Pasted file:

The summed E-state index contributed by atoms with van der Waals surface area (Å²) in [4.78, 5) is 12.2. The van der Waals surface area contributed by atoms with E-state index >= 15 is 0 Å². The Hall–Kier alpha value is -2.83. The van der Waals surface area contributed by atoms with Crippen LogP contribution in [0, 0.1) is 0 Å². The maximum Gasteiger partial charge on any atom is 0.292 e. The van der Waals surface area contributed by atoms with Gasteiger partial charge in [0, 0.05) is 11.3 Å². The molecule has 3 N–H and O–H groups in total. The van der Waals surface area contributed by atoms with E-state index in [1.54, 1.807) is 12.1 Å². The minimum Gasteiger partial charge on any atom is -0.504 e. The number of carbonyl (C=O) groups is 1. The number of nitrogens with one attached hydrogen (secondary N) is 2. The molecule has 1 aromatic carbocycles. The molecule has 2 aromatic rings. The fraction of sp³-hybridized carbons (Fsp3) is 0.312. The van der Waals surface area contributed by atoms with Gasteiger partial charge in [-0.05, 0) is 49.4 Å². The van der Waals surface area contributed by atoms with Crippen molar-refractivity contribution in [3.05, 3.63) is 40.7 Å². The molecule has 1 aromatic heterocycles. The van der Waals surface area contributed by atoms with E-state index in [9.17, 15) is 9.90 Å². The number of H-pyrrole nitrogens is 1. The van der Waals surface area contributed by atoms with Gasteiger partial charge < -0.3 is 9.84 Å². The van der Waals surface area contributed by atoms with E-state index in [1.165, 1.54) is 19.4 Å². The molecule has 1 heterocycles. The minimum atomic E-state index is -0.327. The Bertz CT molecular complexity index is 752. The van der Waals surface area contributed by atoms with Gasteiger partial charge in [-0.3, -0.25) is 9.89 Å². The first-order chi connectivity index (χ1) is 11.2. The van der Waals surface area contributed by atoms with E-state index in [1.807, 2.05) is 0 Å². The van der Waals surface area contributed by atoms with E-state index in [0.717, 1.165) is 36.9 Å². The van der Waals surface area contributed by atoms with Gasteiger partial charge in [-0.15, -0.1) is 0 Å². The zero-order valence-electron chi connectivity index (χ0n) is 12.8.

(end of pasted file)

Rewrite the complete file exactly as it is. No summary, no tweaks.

The summed E-state index contributed by atoms with van der Waals surface area (Å²) in [4.78, 5) is 12.2. The van der Waals surface area contributed by atoms with E-state index >= 15 is 0 Å². The Hall–Kier alpha value is -2.83. The van der Waals surface area contributed by atoms with Crippen LogP contribution in [0, 0.1) is 0 Å². The maximum Gasteiger partial charge on any atom is 0.292 e. The van der Waals surface area contributed by atoms with Gasteiger partial charge in [0, 0.05) is 11.3 Å². The molecule has 3 N–H and O–H groups in total. The van der Waals surface area contributed by atoms with E-state index in [1.54, 1.807) is 12.1 Å². The minimum Gasteiger partial charge on any atom is -0.504 e. The number of carbonyl (C=O) groups is 1. The number of nitrogens with one attached hydrogen (secondary N) is 2. The molecule has 1 aromatic carbocycles. The molecule has 2 aromatic rings. The fraction of sp³-hybridized carbons (Fsp3) is 0.312. The van der Waals surface area contributed by atoms with Gasteiger partial charge in [-0.05, 0) is 49.4 Å². The van der Waals surface area contributed by atoms with Crippen molar-refractivity contribution in [3.05, 3.63) is 40.7 Å². The molecule has 1 aromatic heterocycles. The van der Waals surface area contributed by atoms with E-state index in [9.17, 15) is 9.90 Å². The number of H-pyrrole nitrogens is 1. The van der Waals surface area contributed by atoms with Gasteiger partial charge < -0.3 is 9.84 Å². The van der Waals surface area contributed by atoms with E-state index in [1.165, 1.54) is 19.4 Å². The molecule has 1 heterocycles. The minimum atomic E-state index is -0.327. The Bertz CT molecular complexity index is 752. The van der Waals surface area contributed by atoms with Gasteiger partial charge in [-0.3, -0.25) is 9.89 Å². The first-order chi connectivity index (χ1) is 11.2. The van der Waals surface area contributed by atoms with E-state index in [1.807, 2.05) is 0 Å². The van der Waals surface area contributed by atoms with E-state index in [0.717, 1.165) is 36.9 Å². The van der Waals surface area contributed by atoms with Gasteiger partial charge in [-0.15, -0.1) is 0 Å². The zero-order valence-electron chi connectivity index (χ0n) is 12.8.